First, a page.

Stories have urged themselves into the telling. Once, prompted by a ‘For Sale’ sign, I veered off the path to look through the window of what I called ‘the last house on the road to nowhere’ here in my village.

I knew the house was a holiday home but what I didn’t know until I gazed through the glass was that my old oak furniture from a previous house (and a previous marriage) was in place in the parlour. Furniture that held the past in its grooves and scratches, furniture that prompted me to buy the house and willed me to tell its story in ‘The South Westerlies’:

‘It is as though she gives the kiss of life to these relics of her past. When we sit down to eat I notice how the chair arms are somehow smoother and silkier, how the grain at the side of my place mat stands out in stark relief to the rest of the wood. Sometimes I think I see faces in the patterns as I used to in the wallpaper and curtains of my bedroom when I was a child. Sometimes I think I see his face, leering at me; though I’ve never seen a picture of him.’

Stories have often been carried on the wing-flap of birds. Buzzards hovering over still-born lambs in local fields, magpies beaking fermenting apples, and black crows at dawn rapping at their reflections in my bedroom window. And there have been birds that have come as portends: a white owl that appeared on three consecutive evenings, allowing me a fleeting glimpse of its heart-shaped face in the bare blackthorn, the sight of it swooping across the stubble, that held my gaze with its amber-eyed stare at dusk. That left a single feather on the step outside my front door, prompting my story, ‘Just in Case(published elsewhere in these pages: see Horla fiction.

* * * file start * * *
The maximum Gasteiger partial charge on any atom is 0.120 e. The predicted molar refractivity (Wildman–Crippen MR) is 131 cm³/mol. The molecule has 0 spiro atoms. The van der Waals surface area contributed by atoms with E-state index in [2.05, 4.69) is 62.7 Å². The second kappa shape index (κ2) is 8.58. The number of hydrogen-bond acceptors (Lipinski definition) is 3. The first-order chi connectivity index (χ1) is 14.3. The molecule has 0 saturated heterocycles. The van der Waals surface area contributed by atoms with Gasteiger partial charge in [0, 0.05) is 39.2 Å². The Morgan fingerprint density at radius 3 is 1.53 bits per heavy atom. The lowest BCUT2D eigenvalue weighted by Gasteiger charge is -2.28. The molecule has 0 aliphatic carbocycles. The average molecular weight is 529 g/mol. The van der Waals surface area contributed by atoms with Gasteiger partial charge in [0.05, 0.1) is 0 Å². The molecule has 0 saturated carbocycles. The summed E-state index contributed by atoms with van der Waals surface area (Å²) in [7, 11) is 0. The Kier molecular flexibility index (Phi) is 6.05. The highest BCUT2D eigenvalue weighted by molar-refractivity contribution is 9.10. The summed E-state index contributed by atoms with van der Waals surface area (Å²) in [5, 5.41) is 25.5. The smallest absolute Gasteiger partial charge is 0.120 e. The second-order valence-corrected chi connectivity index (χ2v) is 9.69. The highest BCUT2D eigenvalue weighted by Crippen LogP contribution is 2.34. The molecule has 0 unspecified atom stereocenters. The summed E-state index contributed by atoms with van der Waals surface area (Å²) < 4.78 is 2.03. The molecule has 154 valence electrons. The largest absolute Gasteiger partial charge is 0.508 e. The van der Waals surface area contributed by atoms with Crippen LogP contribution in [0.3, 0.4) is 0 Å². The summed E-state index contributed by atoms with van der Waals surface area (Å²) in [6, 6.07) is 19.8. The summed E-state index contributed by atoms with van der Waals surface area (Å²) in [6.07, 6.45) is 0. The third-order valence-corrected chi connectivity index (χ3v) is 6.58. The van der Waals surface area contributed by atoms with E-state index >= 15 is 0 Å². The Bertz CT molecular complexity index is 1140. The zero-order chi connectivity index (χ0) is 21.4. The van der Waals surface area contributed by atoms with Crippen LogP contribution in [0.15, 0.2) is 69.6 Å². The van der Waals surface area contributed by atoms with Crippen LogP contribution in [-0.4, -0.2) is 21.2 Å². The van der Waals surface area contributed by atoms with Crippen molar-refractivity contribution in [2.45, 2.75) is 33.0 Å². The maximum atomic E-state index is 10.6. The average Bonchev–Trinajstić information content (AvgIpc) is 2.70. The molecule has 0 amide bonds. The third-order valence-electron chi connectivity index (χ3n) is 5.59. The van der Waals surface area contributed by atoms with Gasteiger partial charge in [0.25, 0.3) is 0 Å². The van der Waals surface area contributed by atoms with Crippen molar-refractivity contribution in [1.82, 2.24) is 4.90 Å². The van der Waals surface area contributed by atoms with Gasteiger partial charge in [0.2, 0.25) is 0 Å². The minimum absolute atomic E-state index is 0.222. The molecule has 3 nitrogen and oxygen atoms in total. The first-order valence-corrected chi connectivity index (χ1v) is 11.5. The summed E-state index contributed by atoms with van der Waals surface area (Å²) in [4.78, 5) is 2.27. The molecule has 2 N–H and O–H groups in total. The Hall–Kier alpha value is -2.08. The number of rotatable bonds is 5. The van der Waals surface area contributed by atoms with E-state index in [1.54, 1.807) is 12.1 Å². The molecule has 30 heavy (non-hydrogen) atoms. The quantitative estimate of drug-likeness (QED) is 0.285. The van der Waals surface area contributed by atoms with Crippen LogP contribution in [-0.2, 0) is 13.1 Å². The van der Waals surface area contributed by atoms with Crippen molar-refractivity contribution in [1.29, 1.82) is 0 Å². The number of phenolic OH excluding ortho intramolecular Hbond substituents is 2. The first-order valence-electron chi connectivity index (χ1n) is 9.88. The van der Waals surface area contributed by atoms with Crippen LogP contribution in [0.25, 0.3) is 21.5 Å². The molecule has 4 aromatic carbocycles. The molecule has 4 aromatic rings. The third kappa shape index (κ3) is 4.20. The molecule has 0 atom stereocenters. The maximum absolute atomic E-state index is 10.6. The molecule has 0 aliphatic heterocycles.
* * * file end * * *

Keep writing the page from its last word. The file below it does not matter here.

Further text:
Psychogeography is a way into writing for me, the facts gleaned are frozen and static. My job as a writer of fiction is to process the facts, embellish and embroider, imagine and shape, to make story. And fiction is a temporal art because time is irreversibly passing. Time moves the story on. Things are never the same again and that’s the mystery and that’s the loss. As a writer I have to know where to make that incision in time and then progress the narrative. And who knows where that might lead me? What songs, as my mentor, the late Welsh poet Nigel Jenkins, so memorably put it, ‘await their singing’?


Jane Fraser lives, works and writes in a house facing the sea on the Gower Peninsula, Wales. She is interested in walking as a way into writing, and the relationship between pscyhe and geography to make fiction. She has been a finalist in the Manchester Fiction Prize (2017), a runner-up in the Fish and Rhys Davies prizes, highly commended in the ABR Elizabeth Jolley short story prize and winner of BHS and Genjuan prizes for haibun. Recently she has been runner-up in the Fish Short Memoir Prize (2018) with her story ‘Where the Track Forks Left and Where the Track Forks Right’. She holds a PhD in Creative Writing from the University of Swansea. | Twitter @jfraserwriter

Photographs by Philip Griffiths